However, the company reiterates that no credit card numbers or log-in credentials were compromised, nor were most of the Social Security numbers on the applications.
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HBC did not immediately respond to requests for comment.
Prosecutors say the hack took place between March 12 and July 17.
The FBI raided Thompson's residence Monday and seized digital devices.
Thompson, a former employee of Amazon Web Services, didn't try to hide on the Internet that she was a hacker, the New York Times reported.
"AWS was not compromised in any way and functioned as designed", a company spokesperson said Tuesday. According to the complaint, which you can read here, Thompson - also known by the alias "erratic" - hacked into a misconfigured web application firewall. "As Capital One explained clearly in its disclosure, this type of vulnerability is not specific to the cloud".
Another factor that could influence the outcome of the lawsuit is how quickly Capital One notified customers once it became aware of the breach. Although 99 per cent of customers' social insurance numbers were not compromised, 140,000 were still accessed. That user reported the message to Capital One.
Capital One issued a statement about the incident, saying that: "we believe it is unlikely that the information was used for fraud or disseminated by this individual".
The information exposed in the hack was largely linked to consumers and small businesses that applied for Capital One credit card products between 2005 and early 2019, the company said in a news release.
"I am deeply sorry for what has happened", Richard D. Fairbank, Capital One's chief executive officer, said in a statement.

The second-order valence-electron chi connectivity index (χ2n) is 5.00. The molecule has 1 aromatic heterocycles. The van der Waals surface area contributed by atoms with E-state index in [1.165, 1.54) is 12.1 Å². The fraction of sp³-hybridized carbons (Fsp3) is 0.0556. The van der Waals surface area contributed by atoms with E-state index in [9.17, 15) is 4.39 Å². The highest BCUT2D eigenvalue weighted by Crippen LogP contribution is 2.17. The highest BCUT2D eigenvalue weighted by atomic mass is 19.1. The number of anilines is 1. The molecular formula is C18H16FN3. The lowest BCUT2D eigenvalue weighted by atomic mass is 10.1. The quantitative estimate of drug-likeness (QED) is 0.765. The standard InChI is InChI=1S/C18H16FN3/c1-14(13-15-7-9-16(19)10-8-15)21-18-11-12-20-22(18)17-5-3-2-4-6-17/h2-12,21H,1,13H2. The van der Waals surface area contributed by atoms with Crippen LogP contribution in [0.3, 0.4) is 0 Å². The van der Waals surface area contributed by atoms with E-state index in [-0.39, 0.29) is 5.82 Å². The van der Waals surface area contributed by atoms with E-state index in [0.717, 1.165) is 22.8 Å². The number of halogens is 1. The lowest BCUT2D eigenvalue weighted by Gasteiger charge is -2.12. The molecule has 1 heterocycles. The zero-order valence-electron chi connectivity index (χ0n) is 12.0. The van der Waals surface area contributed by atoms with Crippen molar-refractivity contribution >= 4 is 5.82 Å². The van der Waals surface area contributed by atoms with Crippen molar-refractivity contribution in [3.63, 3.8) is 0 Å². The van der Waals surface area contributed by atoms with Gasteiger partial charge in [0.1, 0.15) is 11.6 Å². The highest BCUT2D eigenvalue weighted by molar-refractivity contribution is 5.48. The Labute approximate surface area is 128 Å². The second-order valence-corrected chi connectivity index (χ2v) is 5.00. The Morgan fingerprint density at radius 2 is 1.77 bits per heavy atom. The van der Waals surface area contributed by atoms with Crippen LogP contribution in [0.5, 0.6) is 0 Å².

Even with these increased costs, Capital One states that they have cyber security insurance that will cover up to $400 million with a $10 million deductible.
In what's become an all-too-familiar story, Capital One and law enforcement have revealed that personal information of 100 million US customers and 6 million Canadian customers have been compromised.
Equifax, one of three major credit-reporting companies, disclosed in 2017 that a data breach had compromised the personal information, including Social Security numbers, of 143 million Americans.
While Thompson used a VPN and The Onion Router (TOR) exit nodes to hide her activities on S3, she posted files related to the illegal data access on open source code repositories Github and Gitlab using accounts bearing her full name according to FBI investigators.
It believes that the data of everyone who applied between 2005 and 2019 is compromised, which means roughly 100 million people in the U.S., and some six million people from Canada.
The company will also be posting updates for Canadians customers here.
Consumers eligible for the fund must submit claims showing they were fraud victims or set up credit-monitoring services following the breach.
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